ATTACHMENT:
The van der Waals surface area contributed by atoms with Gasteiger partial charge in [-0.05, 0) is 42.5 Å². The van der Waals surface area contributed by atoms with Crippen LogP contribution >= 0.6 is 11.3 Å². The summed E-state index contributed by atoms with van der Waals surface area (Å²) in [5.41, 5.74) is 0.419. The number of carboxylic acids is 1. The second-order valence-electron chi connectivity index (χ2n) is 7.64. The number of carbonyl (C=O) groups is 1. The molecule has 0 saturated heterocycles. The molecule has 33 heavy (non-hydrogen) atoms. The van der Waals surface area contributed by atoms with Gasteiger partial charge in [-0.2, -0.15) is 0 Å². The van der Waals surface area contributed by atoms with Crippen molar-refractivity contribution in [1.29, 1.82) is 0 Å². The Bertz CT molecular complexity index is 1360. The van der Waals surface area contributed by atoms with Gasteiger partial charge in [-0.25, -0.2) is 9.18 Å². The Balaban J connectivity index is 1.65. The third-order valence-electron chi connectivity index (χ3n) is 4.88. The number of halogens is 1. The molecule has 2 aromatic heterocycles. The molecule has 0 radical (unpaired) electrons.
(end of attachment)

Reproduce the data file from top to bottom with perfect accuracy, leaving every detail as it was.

The van der Waals surface area contributed by atoms with Gasteiger partial charge in [-0.05, 0) is 42.5 Å². The van der Waals surface area contributed by atoms with Crippen LogP contribution >= 0.6 is 11.3 Å². The summed E-state index contributed by atoms with van der Waals surface area (Å²) in [5.41, 5.74) is 0.419. The number of carboxylic acids is 1. The second-order valence-electron chi connectivity index (χ2n) is 7.64. The number of carbonyl (C=O) groups is 1. The molecule has 0 saturated heterocycles. The molecule has 33 heavy (non-hydrogen) atoms. The van der Waals surface area contributed by atoms with Gasteiger partial charge in [-0.2, -0.15) is 0 Å². The van der Waals surface area contributed by atoms with Crippen molar-refractivity contribution in [1.29, 1.82) is 0 Å². The Bertz CT molecular complexity index is 1360. The van der Waals surface area contributed by atoms with Gasteiger partial charge in [-0.25, -0.2) is 9.18 Å². The Balaban J connectivity index is 1.65. The third-order valence-electron chi connectivity index (χ3n) is 4.88. The number of halogens is 1. The molecule has 2 aromatic heterocycles. The molecule has 0 radical (unpaired) electrons.